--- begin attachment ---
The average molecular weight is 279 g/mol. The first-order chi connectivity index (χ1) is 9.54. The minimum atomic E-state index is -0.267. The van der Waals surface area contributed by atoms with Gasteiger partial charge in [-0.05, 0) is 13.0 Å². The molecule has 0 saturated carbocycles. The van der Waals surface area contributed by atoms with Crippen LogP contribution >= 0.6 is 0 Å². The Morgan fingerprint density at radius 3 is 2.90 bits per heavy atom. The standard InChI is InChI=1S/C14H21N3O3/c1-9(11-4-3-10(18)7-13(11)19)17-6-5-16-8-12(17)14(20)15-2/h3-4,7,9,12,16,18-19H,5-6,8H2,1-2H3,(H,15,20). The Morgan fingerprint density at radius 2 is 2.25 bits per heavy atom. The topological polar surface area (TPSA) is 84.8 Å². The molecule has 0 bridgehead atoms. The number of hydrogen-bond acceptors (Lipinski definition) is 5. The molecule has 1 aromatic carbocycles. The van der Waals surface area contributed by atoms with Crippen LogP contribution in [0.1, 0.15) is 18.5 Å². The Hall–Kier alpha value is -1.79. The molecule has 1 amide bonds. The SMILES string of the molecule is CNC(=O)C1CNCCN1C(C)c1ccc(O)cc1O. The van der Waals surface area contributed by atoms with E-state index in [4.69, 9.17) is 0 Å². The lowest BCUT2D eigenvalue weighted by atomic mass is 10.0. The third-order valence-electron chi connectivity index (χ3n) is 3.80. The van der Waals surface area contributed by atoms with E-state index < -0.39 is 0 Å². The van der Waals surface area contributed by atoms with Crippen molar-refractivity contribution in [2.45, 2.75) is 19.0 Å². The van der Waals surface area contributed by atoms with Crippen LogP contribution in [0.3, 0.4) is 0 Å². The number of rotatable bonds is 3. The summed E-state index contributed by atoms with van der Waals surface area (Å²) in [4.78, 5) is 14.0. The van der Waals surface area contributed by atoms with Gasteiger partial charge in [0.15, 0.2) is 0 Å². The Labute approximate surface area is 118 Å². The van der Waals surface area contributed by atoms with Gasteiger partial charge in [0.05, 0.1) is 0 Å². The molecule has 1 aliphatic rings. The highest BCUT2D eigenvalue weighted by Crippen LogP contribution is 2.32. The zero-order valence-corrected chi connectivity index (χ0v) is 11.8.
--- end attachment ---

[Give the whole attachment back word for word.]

The average molecular weight is 279 g/mol. The first-order chi connectivity index (χ1) is 9.54. The minimum atomic E-state index is -0.267. The van der Waals surface area contributed by atoms with Gasteiger partial charge in [-0.05, 0) is 13.0 Å². The molecule has 0 saturated carbocycles. The van der Waals surface area contributed by atoms with Crippen LogP contribution >= 0.6 is 0 Å². The Morgan fingerprint density at radius 3 is 2.90 bits per heavy atom. The standard InChI is InChI=1S/C14H21N3O3/c1-9(11-4-3-10(18)7-13(11)19)17-6-5-16-8-12(17)14(20)15-2/h3-4,7,9,12,16,18-19H,5-6,8H2,1-2H3,(H,15,20). The Morgan fingerprint density at radius 2 is 2.25 bits per heavy atom. The topological polar surface area (TPSA) is 84.8 Å². The molecule has 0 bridgehead atoms. The number of hydrogen-bond acceptors (Lipinski definition) is 5. The molecule has 1 aromatic carbocycles. The van der Waals surface area contributed by atoms with Crippen LogP contribution in [0.1, 0.15) is 18.5 Å². The Hall–Kier alpha value is -1.79. The molecule has 1 amide bonds. The SMILES string of the molecule is CNC(=O)C1CNCCN1C(C)c1ccc(O)cc1O. The van der Waals surface area contributed by atoms with E-state index in [4.69, 9.17) is 0 Å². The lowest BCUT2D eigenvalue weighted by atomic mass is 10.0. The third-order valence-electron chi connectivity index (χ3n) is 3.80. The van der Waals surface area contributed by atoms with E-state index < -0.39 is 0 Å². The van der Waals surface area contributed by atoms with Crippen molar-refractivity contribution in [2.45, 2.75) is 19.0 Å². The van der Waals surface area contributed by atoms with Crippen LogP contribution in [0.3, 0.4) is 0 Å². The number of rotatable bonds is 3. The summed E-state index contributed by atoms with van der Waals surface area (Å²) in [4.78, 5) is 14.0. The van der Waals surface area contributed by atoms with Gasteiger partial charge in [0.15, 0.2) is 0 Å². The Labute approximate surface area is 118 Å². The van der Waals surface area contributed by atoms with Gasteiger partial charge in [0.05, 0.1) is 0 Å². The molecule has 1 aliphatic rings. The highest BCUT2D eigenvalue weighted by Crippen LogP contribution is 2.32. The zero-order valence-corrected chi connectivity index (χ0v) is 11.8.